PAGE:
While chiefly a literary word, dell was once used to describe a small, secluded hollow densely overgrown with trees, vines, and shrubs. As a prop in pastoral verse, poets have idealized it exhaustively, so that there are flowery, sunny, shady, dewy, woody, pleasant, shadowed, placid, and tangled dells. Nevertheless, its root comes from Middle English delle, a deep hole or pit, and Old High German telle, a ravine. Spenser in The Shepherd’s Calendar has an ewe “fall headlong into a dell.” In Ainsworth’s 1783 Latin Dictionary, dell is translated as fossa, which brings to mind Dante’s fossi, the pits and holes (the malebolge) that contain the sinners of his Inferno. If this darker meaning of dell was ever applied, it no longer does. Instead the most familiar context for the word is found in the nursery rhyme “The Farmer in the Dell.”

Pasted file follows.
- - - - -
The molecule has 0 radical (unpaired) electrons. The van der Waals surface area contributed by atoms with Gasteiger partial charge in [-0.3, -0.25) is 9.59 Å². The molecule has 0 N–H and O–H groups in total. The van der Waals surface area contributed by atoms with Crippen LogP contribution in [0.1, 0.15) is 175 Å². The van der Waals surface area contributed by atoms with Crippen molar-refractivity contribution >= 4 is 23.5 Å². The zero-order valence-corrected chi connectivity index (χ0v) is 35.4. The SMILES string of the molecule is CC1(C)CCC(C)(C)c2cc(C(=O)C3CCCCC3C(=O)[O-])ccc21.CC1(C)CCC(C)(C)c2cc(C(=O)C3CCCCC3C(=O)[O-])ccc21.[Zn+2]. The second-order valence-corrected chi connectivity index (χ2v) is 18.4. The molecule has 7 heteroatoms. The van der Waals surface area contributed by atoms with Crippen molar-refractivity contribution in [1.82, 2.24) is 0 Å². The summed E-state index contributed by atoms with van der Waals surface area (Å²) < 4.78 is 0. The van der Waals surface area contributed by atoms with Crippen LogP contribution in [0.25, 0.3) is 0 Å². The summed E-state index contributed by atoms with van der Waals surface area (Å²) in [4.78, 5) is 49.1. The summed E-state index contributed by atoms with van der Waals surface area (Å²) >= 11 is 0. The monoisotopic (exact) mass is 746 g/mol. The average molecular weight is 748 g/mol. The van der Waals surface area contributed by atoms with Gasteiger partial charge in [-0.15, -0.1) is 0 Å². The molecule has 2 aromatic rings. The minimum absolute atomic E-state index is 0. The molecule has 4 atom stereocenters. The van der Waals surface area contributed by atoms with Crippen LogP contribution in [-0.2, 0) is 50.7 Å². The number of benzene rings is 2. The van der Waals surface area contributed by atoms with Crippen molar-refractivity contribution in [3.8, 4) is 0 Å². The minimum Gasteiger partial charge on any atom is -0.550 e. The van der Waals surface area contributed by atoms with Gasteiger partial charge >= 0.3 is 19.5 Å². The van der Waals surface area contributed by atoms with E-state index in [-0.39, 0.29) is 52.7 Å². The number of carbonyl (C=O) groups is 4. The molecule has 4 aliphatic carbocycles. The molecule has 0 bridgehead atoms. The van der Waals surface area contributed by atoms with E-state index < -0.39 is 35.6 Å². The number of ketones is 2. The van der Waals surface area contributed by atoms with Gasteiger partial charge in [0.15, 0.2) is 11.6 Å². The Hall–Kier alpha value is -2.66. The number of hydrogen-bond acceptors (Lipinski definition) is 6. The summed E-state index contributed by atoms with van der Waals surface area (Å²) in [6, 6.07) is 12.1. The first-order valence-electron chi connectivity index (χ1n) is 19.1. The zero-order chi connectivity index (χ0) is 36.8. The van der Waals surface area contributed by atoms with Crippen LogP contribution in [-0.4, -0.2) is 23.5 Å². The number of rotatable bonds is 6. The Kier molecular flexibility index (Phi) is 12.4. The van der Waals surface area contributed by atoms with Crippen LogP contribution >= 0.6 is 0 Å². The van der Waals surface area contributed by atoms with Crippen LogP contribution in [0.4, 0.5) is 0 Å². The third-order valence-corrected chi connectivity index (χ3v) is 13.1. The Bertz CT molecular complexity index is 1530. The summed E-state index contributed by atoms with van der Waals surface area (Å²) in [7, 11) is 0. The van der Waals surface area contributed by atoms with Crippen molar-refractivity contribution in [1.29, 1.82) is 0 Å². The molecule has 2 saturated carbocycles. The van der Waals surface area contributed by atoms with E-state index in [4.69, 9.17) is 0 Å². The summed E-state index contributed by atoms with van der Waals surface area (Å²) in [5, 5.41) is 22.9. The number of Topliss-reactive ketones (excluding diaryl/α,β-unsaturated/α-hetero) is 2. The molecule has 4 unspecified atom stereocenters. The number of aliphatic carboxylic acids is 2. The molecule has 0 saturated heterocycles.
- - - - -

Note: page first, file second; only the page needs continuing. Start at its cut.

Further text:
Michael Collier